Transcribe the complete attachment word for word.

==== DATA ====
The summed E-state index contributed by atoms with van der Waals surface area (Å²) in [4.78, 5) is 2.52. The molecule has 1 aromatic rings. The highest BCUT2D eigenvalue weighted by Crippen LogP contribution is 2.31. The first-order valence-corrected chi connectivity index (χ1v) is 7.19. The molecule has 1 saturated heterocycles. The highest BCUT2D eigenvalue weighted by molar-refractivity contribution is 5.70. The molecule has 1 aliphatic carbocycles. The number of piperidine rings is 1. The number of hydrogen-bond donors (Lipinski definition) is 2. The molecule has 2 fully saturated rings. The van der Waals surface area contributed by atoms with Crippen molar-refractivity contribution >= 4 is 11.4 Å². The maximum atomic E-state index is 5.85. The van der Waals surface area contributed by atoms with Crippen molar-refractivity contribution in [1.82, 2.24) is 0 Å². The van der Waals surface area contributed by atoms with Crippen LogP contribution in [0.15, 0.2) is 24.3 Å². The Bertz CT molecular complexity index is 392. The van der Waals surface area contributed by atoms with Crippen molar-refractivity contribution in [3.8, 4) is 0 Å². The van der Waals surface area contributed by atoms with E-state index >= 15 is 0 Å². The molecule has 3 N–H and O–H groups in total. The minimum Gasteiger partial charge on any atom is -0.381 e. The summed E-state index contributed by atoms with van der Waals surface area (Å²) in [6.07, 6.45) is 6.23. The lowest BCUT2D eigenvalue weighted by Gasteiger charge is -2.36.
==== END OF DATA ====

The summed E-state index contributed by atoms with van der Waals surface area (Å²) in [4.78, 5) is 2.52. The molecule has 1 aromatic rings. The highest BCUT2D eigenvalue weighted by Crippen LogP contribution is 2.31. The first-order valence-corrected chi connectivity index (χ1v) is 7.19. The molecule has 1 saturated heterocycles. The highest BCUT2D eigenvalue weighted by molar-refractivity contribution is 5.70. The molecule has 1 aliphatic carbocycles. The number of piperidine rings is 1. The number of hydrogen-bond donors (Lipinski definition) is 2. The molecule has 2 fully saturated rings. The van der Waals surface area contributed by atoms with Crippen molar-refractivity contribution >= 4 is 11.4 Å². The maximum atomic E-state index is 5.85. The van der Waals surface area contributed by atoms with Crippen molar-refractivity contribution in [1.82, 2.24) is 0 Å². The van der Waals surface area contributed by atoms with Crippen LogP contribution in [0.15, 0.2) is 24.3 Å². The Bertz CT molecular complexity index is 392. The van der Waals surface area contributed by atoms with Crippen molar-refractivity contribution in [3.8, 4) is 0 Å². The van der Waals surface area contributed by atoms with E-state index >= 15 is 0 Å². The molecule has 3 N–H and O–H groups in total. The minimum Gasteiger partial charge on any atom is -0.381 e. The summed E-state index contributed by atoms with van der Waals surface area (Å²) in [6.07, 6.45) is 6.23. The lowest BCUT2D eigenvalue weighted by Gasteiger charge is -2.36.